Date published: January 18, 2021

Cyanobacterial toxin effects on inflammatory response of human toll-like receptors (TLRs)

Various stressors including temperature, environmental chemicals and toxins can have profound impacts on immunity to pathogens. It is believed that increased eutrophication near rivers and lakes coupled with climate change are predicted to lead to increased algal blooms. Currently, the effects of cyanobacterial toxins on disease resistance in mammals is a largely unexplored area of research....

Date published: August 12, 2020

CTD profiles and discrete water-column measurements collected off California and Oregon during NOAA cruise RL-19-05 (USGS field activity 2019-672-FA) from October to November 2019

Various water column variables, including salinity, dissolved inorganic nutrients, pH, total alkalinity, dissolved inorganic carbon, were measured in samples collected using a Niskin-bottle rosette at selected depths from sites offshore of California and Oregon from October to November 2019 during NOAA cruise RL-19-05 on R/V Reuben Lasker (USGS field activity 2019-672-FA). CTD data were also...

Date published: June 9, 2020

SPARROW Mappers for the 2012 SPARROW Models for the Pacific region

SPARROW mappers are interactive tools that allow users to explore river streamflow and nutrient and sediment loads and yields and the importance of different sources of contaminants in a particular river basin. Data can be visualized using maps and interactive graphs and tables, and rankings can be shown by state, major watershed, hydrologic unit (HUC), and catchment.

Date published: September 26, 2019

Data for assessing the susceptibility of groundwater used for drinking water supply from selected principal aquifers of the Western United States, 2004-2018

Groundwater age distribution and susceptibility to natural and anthropogenic contaminants were assessed for selected principal aquifers of the Western United States: the Central Valley aquifer system (CVAL), the Basin and Range basin-fill aquifers (BNRF), the Rio Grande aquifer system (RIOG), the High Plains aquifer (HPAQ), the Columbia Plateau basaltic-rock aquifers (

Date published: September 6, 2019

Drainage basins and characteristics for selected streamgages within the Southern Rockies Landscape Conservation Cooperative domain

Streamflow and basin-characteristic data are needed for a variety of scientific applications including estimation of flow in ungaged basins and hydro-ecological classification of rivers. The U.S. Geological Survey (USGS), in cooperation with the Bureau of Reclamation and the Southern Rockies Landscape Conservation Cooperative (SRLCC), selected a subset of streamgages across the SRLC

Date published: September 5, 2019

Geodetic Data for USGS Benchmark Glaciers: Orthophotos, Digital Elevation Models, and Glacier Boundaries

Since the late 1950s, the USGS has maintained a long-term glacier mass-balance program at three North American glaciers. Measurements began on South Cascade Glacier, WA in 1958, expanding to Gulkana and Wolverine glaciers, AK in 1966, and later Sperry Glacier, MT in 2005. Additional measurements have been made on Lemon Creek Glacier, AK to compliment data collected by the Juneau Ice

Date published: July 16, 2019

High Altitude Weather Station Data at USGS Benchmark Glaciers

Since the late 1950s, the USGS has maintained a long-term glacier mass-balance program at three North American glaciers. Measurements began on South Cascade Glacier, WA in 1958, expanding to Gulkana and Wolverine glaciers, AK in 1966, and later Sperry Glacier, MT in 2005. Additional measurements have been made on Lemon Creek Glacier, AK to compliment data collected by the Juneau Ice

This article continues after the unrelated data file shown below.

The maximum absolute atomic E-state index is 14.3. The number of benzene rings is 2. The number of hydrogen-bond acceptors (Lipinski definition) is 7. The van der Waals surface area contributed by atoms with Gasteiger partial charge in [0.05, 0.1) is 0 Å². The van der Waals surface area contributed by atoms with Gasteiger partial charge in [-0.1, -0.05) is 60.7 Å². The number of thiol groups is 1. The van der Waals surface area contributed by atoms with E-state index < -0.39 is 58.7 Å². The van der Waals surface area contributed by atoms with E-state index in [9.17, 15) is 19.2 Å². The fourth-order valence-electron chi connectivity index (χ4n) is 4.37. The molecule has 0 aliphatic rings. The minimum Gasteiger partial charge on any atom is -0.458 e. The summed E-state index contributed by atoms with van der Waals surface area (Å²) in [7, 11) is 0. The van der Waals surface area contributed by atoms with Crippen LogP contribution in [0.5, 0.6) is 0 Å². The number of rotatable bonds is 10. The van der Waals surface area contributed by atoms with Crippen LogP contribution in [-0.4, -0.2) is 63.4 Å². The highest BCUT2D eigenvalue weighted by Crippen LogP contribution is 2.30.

Date published: June 10, 2019

Beach topography and nearshore bathymetry of the Columbia River littoral cell, Washington and Oregon

This data release presents beach topography and nearshore bathymetry data from repeated surveys performed by a team of scientists from the USGS, Washington State Department of Ecology, and Oregon State University in the Columbia River littoral cell (CRLC), Washington and Oregon. The CRLC extends approximately 165 kilometers between Point Grenville, WA, and Tillamook, OR.

Date published: April 19, 2019

Puget Sound Real-Time Water-Level Data

The chart shows the most recent 7 days of data at all Puget Sound water level sites with available data. Use mouse scroll wheel to zoom and drag to pan. Sites include Bellingham, Oak Harbor, Edmonds, Lofall, Steilacoom, and Olympia.

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CITE
January 10, 2018

Scientists at WERC's Dixon Field station have fitted Cinnamon Teal with GPS backpacks. Using R, the telemetry locations are displayed on an image every two weeks.

CITE
January 10, 2018

Scientists at WERC's Dixon Field station have fitted Cinnamon Teal with GPS backpacks. Using R, the telemetry locations are displayed on an image every two weeks.

CITE
January 10, 2018

Scientists at WERC's Dixon Field station have fitted Cinnamon Teal with GPS backpacks. Using R, the telemetry locations are displayed on an image every two weeks.

Digital Elevation Model in the Atchafalaya Basin, LA
April 19, 2016

The 3DEP products and services available through The National Map consist of standard digital elevation models (DEMs) at various horizontal resolutions, elevation source and associated datasets, an elevation point query service and bulk point query service. All 3DEP products are available, free of charge and without use restrictions.

Klamath lake landsat
February 1, 2010

The image is a mosaic of nine scenes from Landsat 5 at a resolution of 30 meters on 07/22/2005, 08/26/2006, 06/17/2007, 07/05/2007, 08/18/2009, 08/27/2009, and 09/26/2009.

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multicolored map of Ocean Shores, Washington
April 13, 2017

The Pedestrian Evacuation Analyst is an ArcGIS extension that estimates how long it would take for someone to travel on foot out of a hazardous area that was threatened by a sudden event such as a tsunami, flash flood, or volcanic lahar. It takes into account the elevation changes and the different types of landcover that a person would encounter along the way.